As for talk of a "CD drive"...where's this story coming from, a wormhole through to the 90's?

Paranoiac drivel.
 
 Thumb up
 tip
 Hide
  • [+] Dice rolls
Boaty McBoatface
England
County of Essex
flag msg tools
badge
Avatar
mbmbmbmbmb
bjlillo wrote:
I guess I shouldn't really be surprised anymore.

Quote:
Security researchers at Kaspersky Lab have discovered apparently state-created spyware buried in the firmware of hard drives from big names like Seagate, Toshiba and Western Digital. When present, the code lets snoops collect data and map networks that would otherwise be inaccessible -- all they need to retrieve info is for an unwitting user to insert infected storage (such as a CD or USB drive) into an internet-connected PC. The malware also isn't sitting in regular storage, so you can't easily get rid of it or even detect it.


Wonderful.
Sure I suggested this a while ago.
 
 Thumb up
 tip
 Hide
  • [+] Dice rolls
Carl Parsons
United States
Carrollton
Texas
flag msg tools
badge
Avatar
mbmbmbmbmb
That is so cool. I think I saw this on Person of Interest.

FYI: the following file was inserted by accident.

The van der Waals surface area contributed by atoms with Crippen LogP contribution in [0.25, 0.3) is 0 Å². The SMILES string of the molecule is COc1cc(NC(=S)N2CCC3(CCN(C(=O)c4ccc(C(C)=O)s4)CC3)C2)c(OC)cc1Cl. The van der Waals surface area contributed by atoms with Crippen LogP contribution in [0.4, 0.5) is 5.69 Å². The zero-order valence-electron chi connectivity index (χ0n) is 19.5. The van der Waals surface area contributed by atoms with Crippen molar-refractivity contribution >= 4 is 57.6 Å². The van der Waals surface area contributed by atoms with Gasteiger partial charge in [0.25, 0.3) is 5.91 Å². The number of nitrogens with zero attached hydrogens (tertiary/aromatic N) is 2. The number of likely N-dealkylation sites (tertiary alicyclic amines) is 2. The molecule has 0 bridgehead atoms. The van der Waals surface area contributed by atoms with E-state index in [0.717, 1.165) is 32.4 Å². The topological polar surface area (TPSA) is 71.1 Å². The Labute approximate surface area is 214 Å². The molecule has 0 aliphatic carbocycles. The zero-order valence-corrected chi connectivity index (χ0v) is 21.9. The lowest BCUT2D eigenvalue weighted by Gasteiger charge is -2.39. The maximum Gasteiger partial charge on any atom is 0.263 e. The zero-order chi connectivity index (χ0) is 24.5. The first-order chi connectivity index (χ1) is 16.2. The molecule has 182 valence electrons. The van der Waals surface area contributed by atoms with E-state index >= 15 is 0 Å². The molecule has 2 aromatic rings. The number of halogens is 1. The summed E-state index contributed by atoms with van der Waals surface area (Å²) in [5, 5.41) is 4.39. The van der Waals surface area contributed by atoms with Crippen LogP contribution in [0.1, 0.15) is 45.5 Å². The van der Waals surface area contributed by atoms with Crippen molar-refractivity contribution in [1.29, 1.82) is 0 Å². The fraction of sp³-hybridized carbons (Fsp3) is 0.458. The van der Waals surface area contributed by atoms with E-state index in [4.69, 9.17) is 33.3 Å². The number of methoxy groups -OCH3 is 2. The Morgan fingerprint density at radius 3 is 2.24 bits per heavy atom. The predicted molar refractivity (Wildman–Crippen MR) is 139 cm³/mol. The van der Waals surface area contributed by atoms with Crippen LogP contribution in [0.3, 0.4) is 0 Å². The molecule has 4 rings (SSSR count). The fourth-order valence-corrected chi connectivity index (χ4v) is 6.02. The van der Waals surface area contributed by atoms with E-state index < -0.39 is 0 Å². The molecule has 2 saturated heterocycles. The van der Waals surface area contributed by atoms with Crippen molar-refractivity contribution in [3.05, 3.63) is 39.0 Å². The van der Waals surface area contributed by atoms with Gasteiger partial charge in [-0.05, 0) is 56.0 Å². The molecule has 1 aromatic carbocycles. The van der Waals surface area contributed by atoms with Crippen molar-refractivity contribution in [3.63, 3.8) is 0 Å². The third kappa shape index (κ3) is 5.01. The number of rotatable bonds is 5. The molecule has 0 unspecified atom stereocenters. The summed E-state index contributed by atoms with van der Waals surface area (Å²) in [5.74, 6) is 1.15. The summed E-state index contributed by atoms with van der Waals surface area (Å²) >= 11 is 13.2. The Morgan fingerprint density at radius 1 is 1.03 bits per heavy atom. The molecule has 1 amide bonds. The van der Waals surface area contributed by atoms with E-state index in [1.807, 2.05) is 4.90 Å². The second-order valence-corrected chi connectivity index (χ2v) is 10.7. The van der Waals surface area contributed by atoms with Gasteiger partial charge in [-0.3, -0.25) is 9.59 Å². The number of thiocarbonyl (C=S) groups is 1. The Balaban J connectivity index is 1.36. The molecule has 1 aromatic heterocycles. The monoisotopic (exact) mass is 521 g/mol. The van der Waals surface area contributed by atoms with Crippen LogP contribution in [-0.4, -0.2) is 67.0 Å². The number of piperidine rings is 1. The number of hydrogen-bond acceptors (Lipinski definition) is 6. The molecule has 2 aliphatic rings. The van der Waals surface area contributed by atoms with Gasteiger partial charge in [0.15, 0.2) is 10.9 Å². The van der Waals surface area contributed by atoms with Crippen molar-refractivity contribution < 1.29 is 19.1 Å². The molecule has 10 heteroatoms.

Thumb up
 tip
 Hide
  • [+] Dice rolls
Mutton Chops
United Kingdom
flag msg tools
badge
Avatar
mbmbmbmbmb
galad2003 wrote:


Well, that's a better article, unlike the first one, which was, as I said, paranoiac drivel. It still doesn't give details, so I'll do some more digging.
 
 Thumb up
 tip
 Hide
  • [+] Dice rolls
Mutton Chops
United Kingdom
flag msg tools
badge
Avatar
mbmbmbmbmb
mutton_chops wrote:
galad2003 wrote:


Well, that's a better article, unlike the first one, which was, as I said, paranoiac drivel. It still doesn't give details, so I'll do some more digging.


From the Kaspersky site. The Engadget article implies some things that aren't really so, but the Kaspersky article makes it clear what's going on.
 
 Thumb up
 tip
 Hide
  • [+] Dice rolls
Mutton Chops
United Kingdom
flag msg tools
badge
Avatar
mbmbmbmbmb
mutton_chops wrote:
mutton_chops wrote:
galad2003 wrote:


Well, that's a better article, unlike the first one, which was, as I said, paranoiac drivel. It still doesn't give details, so I'll do some more digging.


From the Kaspersky site. The Engadget article implies some things that aren't really so, but the Kaspersky article makes it clear what's going on.


This PDF contains the low-down on the suite of trojans that do the heavy lifting. One of the most interesting is GrayFish. It's remarkable: